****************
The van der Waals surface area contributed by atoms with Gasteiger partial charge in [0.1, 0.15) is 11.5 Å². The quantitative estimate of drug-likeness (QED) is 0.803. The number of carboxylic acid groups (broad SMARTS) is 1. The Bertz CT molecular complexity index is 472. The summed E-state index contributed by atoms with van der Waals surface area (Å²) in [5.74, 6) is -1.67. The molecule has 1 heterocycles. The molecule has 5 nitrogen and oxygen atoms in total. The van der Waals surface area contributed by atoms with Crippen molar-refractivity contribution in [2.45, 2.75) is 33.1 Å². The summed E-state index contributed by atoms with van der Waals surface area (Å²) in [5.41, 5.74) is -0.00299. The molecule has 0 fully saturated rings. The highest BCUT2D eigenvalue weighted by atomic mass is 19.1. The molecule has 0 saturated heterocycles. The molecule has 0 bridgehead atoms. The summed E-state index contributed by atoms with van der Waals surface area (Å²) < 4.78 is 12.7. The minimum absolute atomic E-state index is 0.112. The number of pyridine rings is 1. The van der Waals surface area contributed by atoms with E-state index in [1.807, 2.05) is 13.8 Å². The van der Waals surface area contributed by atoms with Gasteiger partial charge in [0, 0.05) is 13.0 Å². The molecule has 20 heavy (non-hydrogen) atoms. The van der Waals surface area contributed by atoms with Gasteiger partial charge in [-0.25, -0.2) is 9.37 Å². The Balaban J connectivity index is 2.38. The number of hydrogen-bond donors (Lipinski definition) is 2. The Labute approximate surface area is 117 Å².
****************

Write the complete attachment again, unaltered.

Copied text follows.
The van der Waals surface area contributed by atoms with Gasteiger partial charge in [0.1, 0.15) is 11.5 Å². The quantitative estimate of drug-likeness (QED) is 0.803. The number of carboxylic acid groups (broad SMARTS) is 1. The Bertz CT molecular complexity index is 472. The summed E-state index contributed by atoms with van der Waals surface area (Å²) in [5.74, 6) is -1.67. The molecule has 1 heterocycles. The molecule has 5 nitrogen and oxygen atoms in total. The van der Waals surface area contributed by atoms with Crippen molar-refractivity contribution in [2.45, 2.75) is 33.1 Å². The summed E-state index contributed by atoms with van der Waals surface area (Å²) in [5.41, 5.74) is -0.00299. The molecule has 0 fully saturated rings. The highest BCUT2D eigenvalue weighted by atomic mass is 19.1. The molecule has 0 saturated heterocycles. The molecule has 0 bridgehead atoms. The summed E-state index contributed by atoms with van der Waals surface area (Å²) < 4.78 is 12.7. The minimum absolute atomic E-state index is 0.112. The number of pyridine rings is 1. The van der Waals surface area contributed by atoms with E-state index in [1.807, 2.05) is 13.8 Å². The van der Waals surface area contributed by atoms with Gasteiger partial charge in [0, 0.05) is 13.0 Å². The molecule has 20 heavy (non-hydrogen) atoms. The van der Waals surface area contributed by atoms with Gasteiger partial charge in [-0.25, -0.2) is 9.37 Å². The Balaban J connectivity index is 2.38. The number of hydrogen-bond donors (Lipinski definition) is 2. The Labute approximate surface area is 117 Å².